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Regional might


BEA DOTTIN, [email protected]

Regional might

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Caribbean?athletes continue to dominate the shorter track races at the 2012 London Olympic Games.
Grenada’s world champion Kirani James joined Jamaicans Shelly-Ann Fraser-Pryce and Usain Bolt as gold medal winners when he emphatically stormed in the men’s 400 metres on Monday.
James, 19, won with a time of 43.94 seconds, ahead of the Dominican Republic’s world junior champion Luguelin Santos and Lalonde Gordon of Trinidad and Tobago, who took silver and bronze respectively.
The United States, winners of the last seven Olympic men’s 400 metres titles, did not have a representative in the final for the first time.
Also on Monday, Felix Sanchez of the Dominican Republic recaptured the Olympic title he won in 2004 by holding off Michael Tinsley of the United States in the 400-metre hurdles final.
On another great night for Caribbean runners in the Olympic Stadium, Javier Culson took bronze to become the first Puerto Rican to win an Olympic medal.
There were huge cheers and an explosion of flashbulbs around the 80 000-capacity Olympic Stadium when Bolt leapt onto the victory podium to receive his gold medal for winning Sunday night’s 100 metres final.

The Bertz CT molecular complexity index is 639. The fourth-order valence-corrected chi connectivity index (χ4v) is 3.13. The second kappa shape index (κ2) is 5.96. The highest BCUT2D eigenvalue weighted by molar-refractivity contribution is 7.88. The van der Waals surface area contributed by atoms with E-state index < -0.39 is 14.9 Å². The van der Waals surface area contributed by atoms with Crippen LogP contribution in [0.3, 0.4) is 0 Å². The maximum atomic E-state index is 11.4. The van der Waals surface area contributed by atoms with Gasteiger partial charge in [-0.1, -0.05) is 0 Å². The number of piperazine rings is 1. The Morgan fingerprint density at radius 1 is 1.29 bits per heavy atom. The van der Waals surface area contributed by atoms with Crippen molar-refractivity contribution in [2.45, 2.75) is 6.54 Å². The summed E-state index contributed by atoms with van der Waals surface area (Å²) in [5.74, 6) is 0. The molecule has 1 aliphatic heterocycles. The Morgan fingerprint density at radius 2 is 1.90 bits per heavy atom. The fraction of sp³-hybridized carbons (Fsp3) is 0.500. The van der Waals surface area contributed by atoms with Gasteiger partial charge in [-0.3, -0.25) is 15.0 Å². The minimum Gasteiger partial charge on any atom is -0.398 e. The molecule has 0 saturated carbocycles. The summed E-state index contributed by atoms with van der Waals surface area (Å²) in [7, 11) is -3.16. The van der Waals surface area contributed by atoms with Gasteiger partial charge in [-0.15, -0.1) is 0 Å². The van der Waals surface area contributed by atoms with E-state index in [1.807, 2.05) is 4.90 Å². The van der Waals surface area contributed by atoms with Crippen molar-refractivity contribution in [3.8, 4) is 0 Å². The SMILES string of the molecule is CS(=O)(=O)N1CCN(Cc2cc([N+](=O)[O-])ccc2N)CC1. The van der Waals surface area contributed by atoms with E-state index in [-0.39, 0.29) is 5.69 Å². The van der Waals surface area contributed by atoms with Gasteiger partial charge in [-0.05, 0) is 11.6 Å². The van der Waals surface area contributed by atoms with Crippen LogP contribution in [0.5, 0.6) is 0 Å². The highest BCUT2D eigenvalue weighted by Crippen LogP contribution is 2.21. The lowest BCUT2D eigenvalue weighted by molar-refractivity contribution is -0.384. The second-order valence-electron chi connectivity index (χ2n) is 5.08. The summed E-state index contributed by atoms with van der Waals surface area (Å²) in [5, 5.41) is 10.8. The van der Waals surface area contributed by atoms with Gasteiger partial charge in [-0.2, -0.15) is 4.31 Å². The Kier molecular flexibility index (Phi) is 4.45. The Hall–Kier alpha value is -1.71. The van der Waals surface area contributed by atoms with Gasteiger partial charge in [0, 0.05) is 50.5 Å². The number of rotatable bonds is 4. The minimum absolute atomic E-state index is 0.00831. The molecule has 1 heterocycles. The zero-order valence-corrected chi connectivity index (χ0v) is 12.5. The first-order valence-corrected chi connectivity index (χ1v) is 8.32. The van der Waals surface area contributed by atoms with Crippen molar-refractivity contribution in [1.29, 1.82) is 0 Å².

That put him on course for a unique double-double in 100 metres and 200 metres races at successive Games and kept Jamaica in the hunt for a second sweep of individual sprint medals after Fraser-Pryce retained her women’s and 100 metres crown, clocking 10.75 second on Saturday.
Her compatriot Veronica Campbell-Brown got the bronze medal with American Carmelita Jeter taking the silver.
Bolt also has his eye on more medals, saying: “I’m never going to say that I’m the greatest until I’ve run my 200 metres.”
Some had doubted that Bolt had it in him to win a repeat gold in the 100 metres after suffering back problems, getting himself disqualified for a false start in last year’s World Championships and losing to Yohan Blake in the Jamaican trials.
Despite a cautious start, he blitzed his way down the track to win in 9.63 seconds, an Olympic record and the second fastest time ever behind his own world best of 9.58.
Hundreds of Bolt fans back in Jamaica had braved the wind and heavy rain of Tropical Storm Ernesto to watch outdoor screenings of the 100 metres final, some stopping their cars in traffic to do so.
“I can’t drive off now, man,” one motorist told a policeman trying to get traffic to move. “Give me a ticket if you want, but I am going to watch that race on that big screen.” (EZS/Reuters)

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